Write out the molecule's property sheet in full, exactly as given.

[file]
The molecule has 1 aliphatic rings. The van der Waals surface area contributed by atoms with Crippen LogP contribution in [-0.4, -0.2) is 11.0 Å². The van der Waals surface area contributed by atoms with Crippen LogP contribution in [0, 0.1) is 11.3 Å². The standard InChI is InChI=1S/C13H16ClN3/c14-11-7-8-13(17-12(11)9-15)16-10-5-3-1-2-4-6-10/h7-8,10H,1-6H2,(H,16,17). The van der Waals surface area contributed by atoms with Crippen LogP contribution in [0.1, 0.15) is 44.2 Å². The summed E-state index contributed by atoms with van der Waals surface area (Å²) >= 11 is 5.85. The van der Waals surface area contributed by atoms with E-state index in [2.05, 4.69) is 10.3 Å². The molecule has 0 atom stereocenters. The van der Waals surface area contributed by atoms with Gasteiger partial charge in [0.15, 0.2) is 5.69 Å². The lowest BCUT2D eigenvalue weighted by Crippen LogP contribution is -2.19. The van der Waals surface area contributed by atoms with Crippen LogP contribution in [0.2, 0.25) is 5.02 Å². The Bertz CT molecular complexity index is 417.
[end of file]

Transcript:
The molecule has 1 aliphatic rings. The van der Waals surface area contributed by atoms with Crippen LogP contribution in [-0.4, -0.2) is 11.0 Å². The van der Waals surface area contributed by atoms with Crippen LogP contribution in [0, 0.1) is 11.3 Å². The standard InChI is InChI=1S/C13H16ClN3/c14-11-7-8-13(17-12(11)9-15)16-10-5-3-1-2-4-6-10/h7-8,10H,1-6H2,(H,16,17). The van der Waals surface area contributed by atoms with Crippen LogP contribution in [0.1, 0.15) is 44.2 Å². The summed E-state index contributed by atoms with van der Waals surface area (Å²) >= 11 is 5.85. The van der Waals surface area contributed by atoms with E-state index in [2.05, 4.69) is 10.3 Å². The molecule has 0 atom stereocenters. The van der Waals surface area contributed by atoms with Gasteiger partial charge in [0.15, 0.2) is 5.69 Å². The lowest BCUT2D eigenvalue weighted by Crippen LogP contribution is -2.19. The van der Waals surface area contributed by atoms with Crippen LogP contribution in [0.2, 0.25) is 5.02 Å². The Bertz CT molecular complexity index is 417.